Spanish Prime Minister Jose Luis Zapatero has invited nine female ministers to join his 17-member cabinet during his second term, forming the first female-majority cabinet in the nation's history. Currently, more than 36 percent of Spain's lawmakers are women, and party electoral lists must be 40 percent female.
"The most unfair domination is that of one half of humanity over the other," Zapatero told the Earth Times on April 14. "The more equality women will have, the more civilized and tolerant society will be."
In Italy, Silvio Berlusconi was re-elected prime minister on April 16, and said Zapatero's government was "too pink," contending that Italy lacked enough qualified women in government to serve at top levels. He pledged to have four female ministers.
In Kenya, women cracked the political glass ceiling, with President Mwai Kibaki appointing seven women to his cabinet, a national record. Kibaki promised to reserve 30 percent of all public appointments and elective positions for women, Nairobi's The Nation reported April 14.
Across the world, women now comprise just under 19 percent of members in national legislative bodies, the Geneva-based International Parliamentary Union said in an April 16 report, up from 11 percent in 1975. Thirty percent is considered the benchmark for women to influence governments. Rwanda topped the global report card with women making up almost half its lower parliament.
More News to Cheer This Week:
- The United Nations Population Fund committed $500 million to the Women, Faith and Development Alliance, which will launch a $1.5 billion initiative to help low-income women and girls on April 21. It will aid in reducing poverty and improving education, basic health care and water access for over 1 million women and girls around the world.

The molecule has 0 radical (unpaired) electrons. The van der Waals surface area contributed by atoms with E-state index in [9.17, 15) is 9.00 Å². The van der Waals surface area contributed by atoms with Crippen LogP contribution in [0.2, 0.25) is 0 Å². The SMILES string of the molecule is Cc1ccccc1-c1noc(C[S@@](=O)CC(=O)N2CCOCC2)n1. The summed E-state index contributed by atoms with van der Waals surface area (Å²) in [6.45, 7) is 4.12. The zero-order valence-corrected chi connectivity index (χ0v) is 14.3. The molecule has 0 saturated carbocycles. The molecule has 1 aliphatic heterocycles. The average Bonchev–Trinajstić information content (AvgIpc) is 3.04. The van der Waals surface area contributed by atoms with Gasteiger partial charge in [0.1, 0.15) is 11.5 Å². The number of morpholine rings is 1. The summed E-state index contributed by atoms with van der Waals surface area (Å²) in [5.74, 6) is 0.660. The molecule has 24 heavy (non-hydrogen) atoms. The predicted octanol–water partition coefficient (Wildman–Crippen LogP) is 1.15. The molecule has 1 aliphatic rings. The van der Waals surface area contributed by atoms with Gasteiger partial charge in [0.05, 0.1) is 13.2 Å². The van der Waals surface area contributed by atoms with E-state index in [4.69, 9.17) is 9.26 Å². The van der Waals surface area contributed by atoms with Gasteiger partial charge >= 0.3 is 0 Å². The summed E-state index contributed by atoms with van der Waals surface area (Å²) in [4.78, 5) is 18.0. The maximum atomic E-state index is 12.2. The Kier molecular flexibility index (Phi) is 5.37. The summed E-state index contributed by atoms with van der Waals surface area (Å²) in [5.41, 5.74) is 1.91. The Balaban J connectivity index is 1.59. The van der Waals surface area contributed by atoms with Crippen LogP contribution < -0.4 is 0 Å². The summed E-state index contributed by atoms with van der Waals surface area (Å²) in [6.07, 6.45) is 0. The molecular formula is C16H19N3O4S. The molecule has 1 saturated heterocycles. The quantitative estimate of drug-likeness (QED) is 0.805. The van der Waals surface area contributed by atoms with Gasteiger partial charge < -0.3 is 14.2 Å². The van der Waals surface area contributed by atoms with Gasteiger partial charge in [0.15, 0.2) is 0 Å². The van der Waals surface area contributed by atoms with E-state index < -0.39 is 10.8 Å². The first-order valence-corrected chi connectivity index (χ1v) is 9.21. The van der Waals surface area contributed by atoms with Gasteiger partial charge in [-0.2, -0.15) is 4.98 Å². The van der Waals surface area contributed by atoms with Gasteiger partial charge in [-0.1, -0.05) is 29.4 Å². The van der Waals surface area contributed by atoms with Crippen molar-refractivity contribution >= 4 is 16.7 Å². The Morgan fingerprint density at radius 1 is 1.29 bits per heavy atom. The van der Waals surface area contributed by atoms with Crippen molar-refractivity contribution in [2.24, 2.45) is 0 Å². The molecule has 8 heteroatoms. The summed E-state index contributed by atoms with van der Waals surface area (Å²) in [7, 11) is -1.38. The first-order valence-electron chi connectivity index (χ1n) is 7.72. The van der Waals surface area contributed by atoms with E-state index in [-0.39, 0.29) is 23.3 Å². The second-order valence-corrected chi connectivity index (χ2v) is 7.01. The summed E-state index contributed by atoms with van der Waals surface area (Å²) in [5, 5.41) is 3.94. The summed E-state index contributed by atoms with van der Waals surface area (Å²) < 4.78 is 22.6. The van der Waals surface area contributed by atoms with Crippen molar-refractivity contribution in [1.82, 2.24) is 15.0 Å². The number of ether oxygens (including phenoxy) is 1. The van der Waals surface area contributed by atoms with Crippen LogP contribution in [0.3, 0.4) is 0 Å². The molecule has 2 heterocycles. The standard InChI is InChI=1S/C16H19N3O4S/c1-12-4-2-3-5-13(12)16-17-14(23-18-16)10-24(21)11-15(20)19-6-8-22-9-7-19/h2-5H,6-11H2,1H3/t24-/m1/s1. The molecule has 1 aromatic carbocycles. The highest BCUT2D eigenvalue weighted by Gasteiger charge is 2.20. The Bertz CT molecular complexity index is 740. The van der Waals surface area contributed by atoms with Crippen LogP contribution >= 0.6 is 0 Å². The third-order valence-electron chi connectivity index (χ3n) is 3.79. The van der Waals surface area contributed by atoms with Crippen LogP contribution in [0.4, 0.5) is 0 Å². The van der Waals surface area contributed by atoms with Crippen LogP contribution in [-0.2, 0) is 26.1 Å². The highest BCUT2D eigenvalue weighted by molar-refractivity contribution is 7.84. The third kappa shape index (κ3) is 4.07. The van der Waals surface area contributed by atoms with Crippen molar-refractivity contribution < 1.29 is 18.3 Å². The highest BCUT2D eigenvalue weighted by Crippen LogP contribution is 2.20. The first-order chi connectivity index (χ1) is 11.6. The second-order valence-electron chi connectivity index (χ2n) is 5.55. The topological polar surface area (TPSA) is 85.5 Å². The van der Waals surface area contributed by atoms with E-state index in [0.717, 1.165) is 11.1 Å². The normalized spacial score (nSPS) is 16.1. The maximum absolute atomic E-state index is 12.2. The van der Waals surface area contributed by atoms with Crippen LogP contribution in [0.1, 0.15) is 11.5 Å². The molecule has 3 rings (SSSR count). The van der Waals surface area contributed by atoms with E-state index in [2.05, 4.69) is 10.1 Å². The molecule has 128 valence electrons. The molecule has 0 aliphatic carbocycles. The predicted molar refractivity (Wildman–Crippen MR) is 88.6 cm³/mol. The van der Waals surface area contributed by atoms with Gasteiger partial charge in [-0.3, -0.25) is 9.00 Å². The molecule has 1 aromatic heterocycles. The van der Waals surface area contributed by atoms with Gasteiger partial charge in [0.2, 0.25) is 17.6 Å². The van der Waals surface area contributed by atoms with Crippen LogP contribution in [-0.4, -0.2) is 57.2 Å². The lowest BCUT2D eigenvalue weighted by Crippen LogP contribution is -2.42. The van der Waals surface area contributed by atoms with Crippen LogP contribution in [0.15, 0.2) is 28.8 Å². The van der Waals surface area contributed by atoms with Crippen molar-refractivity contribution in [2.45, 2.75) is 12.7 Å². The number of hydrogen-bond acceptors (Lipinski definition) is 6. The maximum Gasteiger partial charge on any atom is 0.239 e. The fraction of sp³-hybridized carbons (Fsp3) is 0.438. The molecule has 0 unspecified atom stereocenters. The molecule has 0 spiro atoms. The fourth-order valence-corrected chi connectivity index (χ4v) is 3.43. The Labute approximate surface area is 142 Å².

- California Sen. Barbara Boxer used procedural tactics to scuttle an anti-choice phrase inserted by Kansas Sen. Sam Brownback into a resolution welcoming Pope Benedict to the United States, Fox News reported April 17.
- Iran freed Khadijeh Moghaddam, a women's rights and environmental activist who was arrested April 8 on suspicion of "acting against national security." An unidentified individual paid $110,000 toward her bail, Agence France Presse reported April 16. And Tehran's police chief, responsible for a violent crackdown on women who dress immodestly, was jailed for his involvement in an underground sex ring, the Associated Press reported April 15, after being caught in a room with six naked women.
- Two Ann Arbor, Mich., Girl Scouts refused to sell cookies to protest the loss of orangutan habitat in Indonesia, the Seattle Times reported April 6. Madison Vorva and Rhiannon Tomtishen, both 12, discovered that the cookie manufacturer failed to live up to a promise to use sustainably produced palm oil--a key ingredient in the cookies.
- Rachel Andres will receive the 2008 Charles Bronfman Prize for leading a project in Darfur, Sudan, to provide female refugees with solar cookers, reducing their need to collect firewood outside their camps and exposing them to rape and violence.
For more information:
|Rwandan Women's Leadership Spreads to Villages|
|Maloney Calls for Truth in Clinic Advertising|
|NARAL Pro-Choice Texas, report on crisis pregnancy centers
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Affordable HealthCare Options, based in Austin, Texas, is being sued by the state's attorney general for selling fraudulent discount health care cards to uninsured pregnant women, the Austin American-Statesman reported April 16.
The suit alleges that the card--sold for $199 to enroll and a $99 monthly fee to cover up to 60 percent of prenatial care, sonograms and delivery costs--were advertised by Google. Women were charged a $250 cancellation fee after the card was not accepted by the health care company's providers.